Luckily for the Yankees, Oakland's pitching coach Ron Romanick went out to visit Gonzalez, allowing Swisher to visit Thomson personally. Whether he truly asked if the bunt was still on or politely asked that it be taken off, Swisher returned to the batter's box pleased with the outcome of the conversation.
"He told me to let it loose,'' Swisher said.
Gonzalez' next pitch was a fastball and Swisher hit it into the lower part of Davis Mountain, the hideous peak of green seats erected beyond the wall when the Oakland Raiders returned from their brief exile to L.A.
With Burnett back on track, the three-run homer turned out to be the knockout blow for an Oakland A's team that really didn't need tat much convincing. They managed just one more hit off Burnett, a ground-ball triple by Coco Crisp in the sixth, and two more singles off Joba Chamberlain in the eighth, and that was it.
"That thing with Swish worked out really well for us,'' Girardi said. "It allowed him to get into a good count.''
And allowed Girardi to laugh about what could have been a serious mistake. After all, if Romanick doesn't go to the mound, Swisher goes back to the plate thinking bunt, something he hasn't done all year and something he was only asked to do three times last season.
Happily, Swisher was allowed to swing the bat, something he has been doing better lately.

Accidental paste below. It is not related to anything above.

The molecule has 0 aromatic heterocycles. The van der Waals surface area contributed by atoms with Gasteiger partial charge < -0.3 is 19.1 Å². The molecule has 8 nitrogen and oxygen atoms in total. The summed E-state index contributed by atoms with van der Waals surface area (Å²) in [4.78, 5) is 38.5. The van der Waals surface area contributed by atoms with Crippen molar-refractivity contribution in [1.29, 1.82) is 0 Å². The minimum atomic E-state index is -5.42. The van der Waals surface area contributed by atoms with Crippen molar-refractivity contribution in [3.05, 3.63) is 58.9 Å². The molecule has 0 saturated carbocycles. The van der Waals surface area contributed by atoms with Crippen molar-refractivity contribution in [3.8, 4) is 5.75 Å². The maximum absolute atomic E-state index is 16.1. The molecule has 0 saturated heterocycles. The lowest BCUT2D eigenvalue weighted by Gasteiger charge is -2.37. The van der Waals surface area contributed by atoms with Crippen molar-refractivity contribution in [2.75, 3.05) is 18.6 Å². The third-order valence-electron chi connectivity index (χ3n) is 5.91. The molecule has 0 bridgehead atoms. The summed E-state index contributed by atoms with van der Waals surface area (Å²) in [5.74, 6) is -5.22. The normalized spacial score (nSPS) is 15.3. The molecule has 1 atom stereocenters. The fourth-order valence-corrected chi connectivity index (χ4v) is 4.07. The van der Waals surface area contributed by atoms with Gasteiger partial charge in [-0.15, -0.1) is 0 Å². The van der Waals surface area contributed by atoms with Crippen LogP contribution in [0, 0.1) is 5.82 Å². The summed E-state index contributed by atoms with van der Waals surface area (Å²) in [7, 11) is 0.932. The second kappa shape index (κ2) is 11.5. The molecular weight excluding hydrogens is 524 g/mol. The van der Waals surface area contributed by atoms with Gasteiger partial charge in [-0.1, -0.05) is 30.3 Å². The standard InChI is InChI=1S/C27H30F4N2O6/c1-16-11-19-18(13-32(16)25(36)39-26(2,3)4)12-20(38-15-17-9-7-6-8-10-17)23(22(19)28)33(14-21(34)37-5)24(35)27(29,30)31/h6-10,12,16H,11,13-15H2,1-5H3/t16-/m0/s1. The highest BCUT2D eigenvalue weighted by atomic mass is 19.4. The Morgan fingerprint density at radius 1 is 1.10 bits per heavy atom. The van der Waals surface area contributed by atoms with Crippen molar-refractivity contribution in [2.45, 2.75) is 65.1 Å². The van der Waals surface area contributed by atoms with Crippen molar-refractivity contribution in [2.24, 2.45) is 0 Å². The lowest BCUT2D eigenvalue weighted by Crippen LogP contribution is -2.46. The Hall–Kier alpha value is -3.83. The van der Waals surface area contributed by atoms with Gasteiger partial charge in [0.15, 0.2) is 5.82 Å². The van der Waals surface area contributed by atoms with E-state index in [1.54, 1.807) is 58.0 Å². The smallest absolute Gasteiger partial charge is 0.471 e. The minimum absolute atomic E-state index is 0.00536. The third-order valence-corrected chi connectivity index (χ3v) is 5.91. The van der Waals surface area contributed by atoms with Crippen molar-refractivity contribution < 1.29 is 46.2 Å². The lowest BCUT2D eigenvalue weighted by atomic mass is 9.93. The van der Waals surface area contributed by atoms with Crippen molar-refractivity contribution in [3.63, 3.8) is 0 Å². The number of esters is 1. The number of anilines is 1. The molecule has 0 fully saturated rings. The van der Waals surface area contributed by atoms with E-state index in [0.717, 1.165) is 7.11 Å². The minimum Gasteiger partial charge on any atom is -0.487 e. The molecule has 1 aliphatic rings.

On this road trip so far, he is 6-for-25, with 2 home runs and 4 RBI. It's not great, but for a player whose average was as low as .204 a week ago -- it's .215 now -- and needed 21 games and 72 at-bats to hit his first homer, it's certainly a step in the right direction.
Throughout his early struggles, Girardi has commended Swisher for not sulking and for continuing to do his work with hitting coach Kevin Long to find a solution to his problems at the plate, and it finally seems to be paying off.
"I feel like all that hard work I put in is really starting to take over now,'' Swisher said. "I feel confident in the box, the bat feels light in my hands, and I feel pretty good about my chances. I know I've dug myself a little hole, but I'm doing everything I can to fight out of it. I'm feeling like myself again.''
As are the Yankees. For a team that started out this road trip with two tough losses -- in the first one, Seattle centerfielder Franklin Gutierrez went over the fence to rob Swisher of a home run -- things suddenly don't seem so bad.
One-third of the way through the season, the Yankees are on pace to win 93 games, and hold a two-game lead over the Boston Red sox in the AL East. They are getting the kind of starting pitching they never expected out of Colon and Garcia, and the kind they desperately need out of Burnett, who went 0-for-5 last June and had not won a start in this month since June 27 of 2009.